Sorry, you’ll never be able to drive an Apple Car

Macworld

According to a new report from Bloomberg citing “people with knowledge of the matter,” Apple is scuttling its long-running electric car project and will shift many of the employees over to Apple’s generative AI work.

The Apple Car, code-named Project Titan, has been something of an open secret for about a decade, with many reports of its existence dating back as far as 2015. Over the years, Apple hired hundreds of people to work on it, and it’s hard to keep that a secret.

As the years passed, the project was delayed multiple times and had changed in scope as often. Originally envisioned as a fully self-driving car with no wheels or pedals, it eventually was delayed until at least 2026 with a reduced scope to “level 2” or “level 3” driver assistance technology (where the car drives only under certain conditions and the driver must be aware and ready to take over). It was never made clear who would manufacture the car, or what its features and specs would be outside of being electric, though it was said to be a luxury car targeting a price under $100,000. The most recent report claims that the timeline had moved back to 2028.

The new Bloomberg report claims that Apple surprised the team of nearly 2,000 employees with news that their project was winding down effective February 27. Many of the employees will be shifted to John Giannandrea’s division in an effort to bolster the company’s generative AI efforts. The Special Projects Group (the name of the group working on Project Titan) also employed many hardware engineers and automotive designers; it is not clear what will happen to these employees, though layoffs are expected.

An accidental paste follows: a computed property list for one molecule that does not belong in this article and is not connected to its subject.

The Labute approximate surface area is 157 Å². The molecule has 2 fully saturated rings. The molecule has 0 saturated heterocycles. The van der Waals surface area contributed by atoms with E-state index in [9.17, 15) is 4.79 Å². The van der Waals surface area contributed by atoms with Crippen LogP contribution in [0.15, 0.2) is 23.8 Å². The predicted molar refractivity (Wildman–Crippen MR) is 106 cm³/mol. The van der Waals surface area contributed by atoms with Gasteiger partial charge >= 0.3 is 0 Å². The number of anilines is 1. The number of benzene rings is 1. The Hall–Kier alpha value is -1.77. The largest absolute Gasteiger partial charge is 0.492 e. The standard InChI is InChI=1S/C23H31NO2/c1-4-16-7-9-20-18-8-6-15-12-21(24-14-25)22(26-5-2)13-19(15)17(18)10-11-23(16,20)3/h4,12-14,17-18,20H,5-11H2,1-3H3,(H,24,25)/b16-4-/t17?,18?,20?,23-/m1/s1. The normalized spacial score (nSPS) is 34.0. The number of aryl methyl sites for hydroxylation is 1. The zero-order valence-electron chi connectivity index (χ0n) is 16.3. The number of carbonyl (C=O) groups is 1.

This seems like a good refocusing of efforts for the company. We’ve always viewed the project to make an entire car as something of a boondoggle for Apple; CarPlay is software and that’s what Apple is good at, but manufacturing and servicing an entire vehicle does not play to Apple’s core strengths and requires entirely new areas of expertise that do not necessarily benefit the rest of the company’s products and services.

Apple Inc, Cars

​Macworld Macworld

According to a new report from Bloomberg citing “people with knowledge of the matter,” Apple is scuttling its long-running electric car project and will shift many of the employees over to Apple’s generative AI work.

The Apple Car, code-named Project Titan, has been something of an open secret for about a decade, with many reports of its existence dating back as far as 2015. Over the years, Apple hired hundreds of people to work on it, and it’s hard to keep that a secret.

As the years passed, the project was delayed multiple times and had changed in scope as often. Originally envisioned as a fully self-driving car with no wheels or pedals, it eventually was delayed until at least 2026 with a reduced scope to “level 2” or “level 3” driver assistance technology (where the car drives only under certain conditions and the driver must be aware and ready to take over). It was never made clear who would manufacture the car, or what its features and specs would be outside of being electric, though it was said to be a luxury car targeting a price under $100,000. The most recent report claims that the timeline had moved back to 2028.

The new Bloomberg report claims that Apple surprised the team of nearly 2,000 employees with news that their project was winding down effective February 27. Many of the employees will be shifted to John Giannandrea’s division in an effort to bolster the company’s generative AI efforts. The Special Projects Group (the name of the group working on Project Titan) also employed many hardware engineers and automotive designers; it is not clear what will happen to these employees, though layoffs are expected.

This seems like a good refocusing of efforts for the company. We’ve always viewed the project to make an entire car as something of a boondoggle for Apple; CarPlay is software and that’s what Apple is good at, but manufacturing and servicing an entire vehicle does not play to Apple’s core strengths and requires entirely new areas of expertise that do not necessarily benefit the rest of the company’s products and services.

Apple Inc, Cars 

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